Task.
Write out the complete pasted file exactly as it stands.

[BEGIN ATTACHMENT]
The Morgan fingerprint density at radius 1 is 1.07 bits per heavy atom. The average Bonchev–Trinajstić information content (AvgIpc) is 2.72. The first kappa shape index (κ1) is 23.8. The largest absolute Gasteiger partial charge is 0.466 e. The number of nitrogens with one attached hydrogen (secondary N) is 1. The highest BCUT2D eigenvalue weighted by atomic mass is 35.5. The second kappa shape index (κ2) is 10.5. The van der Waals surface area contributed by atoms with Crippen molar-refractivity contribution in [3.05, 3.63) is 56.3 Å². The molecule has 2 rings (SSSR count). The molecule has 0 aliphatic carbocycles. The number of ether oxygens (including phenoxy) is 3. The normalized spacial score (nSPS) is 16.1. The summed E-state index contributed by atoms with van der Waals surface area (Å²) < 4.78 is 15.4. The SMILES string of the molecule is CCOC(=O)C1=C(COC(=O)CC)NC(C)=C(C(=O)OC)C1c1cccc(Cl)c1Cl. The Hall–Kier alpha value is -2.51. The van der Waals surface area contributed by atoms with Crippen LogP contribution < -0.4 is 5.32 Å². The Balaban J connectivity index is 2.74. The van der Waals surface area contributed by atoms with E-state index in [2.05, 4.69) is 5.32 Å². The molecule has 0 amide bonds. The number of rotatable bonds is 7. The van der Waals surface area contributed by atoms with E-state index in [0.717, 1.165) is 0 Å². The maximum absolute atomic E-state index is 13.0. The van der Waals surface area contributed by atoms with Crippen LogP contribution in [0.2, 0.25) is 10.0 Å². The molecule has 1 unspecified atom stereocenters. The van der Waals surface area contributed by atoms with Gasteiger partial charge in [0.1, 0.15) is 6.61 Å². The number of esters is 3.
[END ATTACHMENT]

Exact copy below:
The Morgan fingerprint density at radius 1 is 1.07 bits per heavy atom. The average Bonchev–Trinajstić information content (AvgIpc) is 2.72. The first kappa shape index (κ1) is 23.8. The largest absolute Gasteiger partial charge is 0.466 e. The number of nitrogens with one attached hydrogen (secondary N) is 1. The highest BCUT2D eigenvalue weighted by atomic mass is 35.5. The second kappa shape index (κ2) is 10.5. The van der Waals surface area contributed by atoms with Crippen molar-refractivity contribution in [3.05, 3.63) is 56.3 Å². The molecule has 2 rings (SSSR count). The molecule has 0 aliphatic carbocycles. The number of ether oxygens (including phenoxy) is 3. The normalized spacial score (nSPS) is 16.1. The summed E-state index contributed by atoms with van der Waals surface area (Å²) < 4.78 is 15.4. The SMILES string of the molecule is CCOC(=O)C1=C(COC(=O)CC)NC(C)=C(C(=O)OC)C1c1cccc(Cl)c1Cl. The Hall–Kier alpha value is -2.51. The van der Waals surface area contributed by atoms with Crippen LogP contribution < -0.4 is 5.32 Å². The Balaban J connectivity index is 2.74. The van der Waals surface area contributed by atoms with E-state index in [2.05, 4.69) is 5.32 Å². The molecule has 0 amide bonds. The number of rotatable bonds is 7. The van der Waals surface area contributed by atoms with E-state index in [0.717, 1.165) is 0 Å². The maximum absolute atomic E-state index is 13.0. The van der Waals surface area contributed by atoms with Crippen LogP contribution in [0.2, 0.25) is 10.0 Å². The molecule has 1 unspecified atom stereocenters. The van der Waals surface area contributed by atoms with Gasteiger partial charge in [0.1, 0.15) is 6.61 Å². The number of esters is 3.